Delisting Grizzlies Gains Momentum As Wyoming’s US Senators Get Congress Involved

Efforts to delist grizzly bears took another step forward Thursday as U.S. Sens. Cynthia Lummis and John Barrasso joined other Western senators in introducing a grizzly delisting bill to Congress.

Mark Heinz

February 17, 20233 min read

Grizzlies in winter 2 17 23

Efforts to delist grizzly bears in the Greater Yellowstone area gained steam Thursday when Wyoming’s U.S. senators brought the matter before Congress. 

Republican Sens. Cynthia Lummis and John Barrasso introduced the Grizzly Bear State Management Act of 2023, a measure that would remove Endangered Species Act protection for Greater Yellowstone grizzlies and pass management of them to the Wyoming Game and Fish Department, along with state agencies in Montana and Idaho. 

If successful, it would likely mean that Wyoming Game and Fish would establish a grizzly bear hunting season and start offering hunting tags for them. 

Lummis and Barrasso were joined in introducing the bill by Republican Sens. Mike Crapo and James Risch of Idaho, and Steve Daines of Montana. 

Gov. Gordon Already On It

It’s not the first move this year to delist Wyoming grizzlies. 

Earlier this month, Gov. Mark Gordon announced that he had successfully petitioned the U.S. Fish and Wildlife Service to possibly delist the grizzlies, contingent upon a yearlong research and comment period. 

There’s reason to think Gordon’s effort will work, because Game and Fish and USFWS biologists have solid proof that there are at least 1,000 grizzlies in the Greater Yellowstone area, retired U.S. Department of the Interior official Rob Wallace told Cowboy State Daily. 

“The evidence is irrefutable that the grizzly bear has recovered,” said Wallace, who lives in northwest Wyoming.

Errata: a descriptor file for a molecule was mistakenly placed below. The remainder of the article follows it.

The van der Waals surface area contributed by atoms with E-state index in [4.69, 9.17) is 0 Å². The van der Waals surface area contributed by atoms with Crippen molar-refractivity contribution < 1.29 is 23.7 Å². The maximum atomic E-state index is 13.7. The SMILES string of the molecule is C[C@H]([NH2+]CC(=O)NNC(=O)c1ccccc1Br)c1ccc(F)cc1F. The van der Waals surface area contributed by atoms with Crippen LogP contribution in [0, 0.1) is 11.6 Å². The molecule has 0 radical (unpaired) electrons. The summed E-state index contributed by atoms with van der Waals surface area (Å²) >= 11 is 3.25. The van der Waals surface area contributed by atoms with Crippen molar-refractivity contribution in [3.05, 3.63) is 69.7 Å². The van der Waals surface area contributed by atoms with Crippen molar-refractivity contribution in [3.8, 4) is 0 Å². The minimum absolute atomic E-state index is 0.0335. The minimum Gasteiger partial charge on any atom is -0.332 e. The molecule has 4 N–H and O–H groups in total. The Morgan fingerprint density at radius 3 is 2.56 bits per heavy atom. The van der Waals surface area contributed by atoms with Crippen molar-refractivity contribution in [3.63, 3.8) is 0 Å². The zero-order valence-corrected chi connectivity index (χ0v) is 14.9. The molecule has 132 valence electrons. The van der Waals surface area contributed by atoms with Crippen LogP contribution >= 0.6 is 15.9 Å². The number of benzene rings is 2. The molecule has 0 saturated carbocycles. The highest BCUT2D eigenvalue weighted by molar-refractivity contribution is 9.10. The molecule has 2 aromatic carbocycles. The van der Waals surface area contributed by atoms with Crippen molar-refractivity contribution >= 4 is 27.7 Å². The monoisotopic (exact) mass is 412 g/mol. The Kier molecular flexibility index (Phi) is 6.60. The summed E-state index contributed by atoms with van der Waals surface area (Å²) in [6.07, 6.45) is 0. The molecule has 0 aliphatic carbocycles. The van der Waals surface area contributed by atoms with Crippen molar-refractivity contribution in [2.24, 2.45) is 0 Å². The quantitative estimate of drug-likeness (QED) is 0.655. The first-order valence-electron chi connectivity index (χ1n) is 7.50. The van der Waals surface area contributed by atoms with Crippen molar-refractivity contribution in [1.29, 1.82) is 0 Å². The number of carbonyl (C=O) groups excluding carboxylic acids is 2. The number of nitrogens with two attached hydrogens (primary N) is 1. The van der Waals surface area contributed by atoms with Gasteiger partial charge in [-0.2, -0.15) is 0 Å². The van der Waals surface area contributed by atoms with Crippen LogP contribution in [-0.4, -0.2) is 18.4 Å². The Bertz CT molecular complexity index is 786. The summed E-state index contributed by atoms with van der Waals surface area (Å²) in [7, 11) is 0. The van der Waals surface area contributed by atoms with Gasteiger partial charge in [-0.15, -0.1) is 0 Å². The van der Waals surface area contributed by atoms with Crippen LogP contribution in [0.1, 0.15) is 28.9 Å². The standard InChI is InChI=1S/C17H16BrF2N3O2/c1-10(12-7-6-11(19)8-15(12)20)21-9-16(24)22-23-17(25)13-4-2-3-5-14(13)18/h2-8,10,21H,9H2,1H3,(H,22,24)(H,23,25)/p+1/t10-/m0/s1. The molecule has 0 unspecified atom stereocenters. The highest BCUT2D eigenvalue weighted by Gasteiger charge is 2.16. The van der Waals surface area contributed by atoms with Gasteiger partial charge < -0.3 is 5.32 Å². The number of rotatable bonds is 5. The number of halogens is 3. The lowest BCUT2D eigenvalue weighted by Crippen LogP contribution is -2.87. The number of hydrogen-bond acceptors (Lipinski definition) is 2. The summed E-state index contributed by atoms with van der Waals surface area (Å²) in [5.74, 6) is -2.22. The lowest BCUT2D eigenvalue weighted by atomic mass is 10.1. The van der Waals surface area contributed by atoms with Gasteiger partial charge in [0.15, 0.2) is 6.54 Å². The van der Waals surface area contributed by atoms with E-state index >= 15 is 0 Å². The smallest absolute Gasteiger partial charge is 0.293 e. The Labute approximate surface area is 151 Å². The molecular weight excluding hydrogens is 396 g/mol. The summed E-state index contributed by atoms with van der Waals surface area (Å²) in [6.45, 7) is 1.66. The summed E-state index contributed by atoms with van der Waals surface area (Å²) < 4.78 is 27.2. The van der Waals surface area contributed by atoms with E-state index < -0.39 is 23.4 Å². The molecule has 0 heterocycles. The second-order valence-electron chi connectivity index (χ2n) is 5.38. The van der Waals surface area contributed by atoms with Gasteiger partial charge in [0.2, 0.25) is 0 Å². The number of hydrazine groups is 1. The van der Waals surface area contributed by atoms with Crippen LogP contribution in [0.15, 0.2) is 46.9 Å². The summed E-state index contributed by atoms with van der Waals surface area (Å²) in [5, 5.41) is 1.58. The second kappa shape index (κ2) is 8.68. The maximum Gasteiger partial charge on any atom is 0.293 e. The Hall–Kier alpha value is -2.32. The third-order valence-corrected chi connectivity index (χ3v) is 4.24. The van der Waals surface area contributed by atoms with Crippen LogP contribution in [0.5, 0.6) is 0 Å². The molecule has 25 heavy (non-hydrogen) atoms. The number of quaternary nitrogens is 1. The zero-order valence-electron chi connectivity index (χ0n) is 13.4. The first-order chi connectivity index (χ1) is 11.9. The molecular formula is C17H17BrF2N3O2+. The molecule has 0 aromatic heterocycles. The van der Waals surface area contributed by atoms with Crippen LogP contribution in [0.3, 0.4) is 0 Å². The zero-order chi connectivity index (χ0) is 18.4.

Feds Want It Too

Moreover, the USFWS wants the bear delisted and management handed over to states, Wallace said. 

He retired in 2021 as assistant U.S. secretary of the Interior for Fish, Wildlife and Parks, a position in which he oversaw the USFWS. 

Lummis echoed those sentiments in a statement about the Congressional delisting bill. 

“By all scientific measures, the grizzly bears of the Greater Yellowstone Ecosystem are fully recovered,” she said. “Reproductive numbers are stable and the population is at or near its max capacity for the habitat.”

In a separate statement released Friday, Lummis acknowledged the efforts of Gordon and the USFWS to delist the bear, saying that “this time, I hope it sticks.”

She said that she and the other senators reintroduced the Congressional bill to “drive home the notion” that the grizzlies have recovered and should be managed by Wyoming and the other states. 

Lummis is “fully supportive” of Gordon’s effort, her spokeswoman, Abegail Cave, told Cowboy State Daily. 

The congressional bill is “in conjunction with” the Gordon-USFWS plan to delist the grizzlies, Cave said, adding that the federal push could serve as a backup plan in case that effort falls through.

Protected Since 1975

By the 1970s, the Greater Yellowstone grizzly population in Wyoming, Montana and Idaho had dwindled to 136 bears, most of them holed up inside Yellowstone Park. In 1975, they were placed under Endangered Species protection so that they could recover. 

Their numbers have grown steadily ever since, and efforts to delist them began in the early 2000s. The closest call came in 2018. It seemed certain the delisting would go through, and Game and Fish began issuing grizzly hunting tags. 

However, that was halted by a federal court injunction to keep the bears on the Endangered Species list, and they’ve remained under federal protection since. 

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Mark Heinz

Outdoors Reporter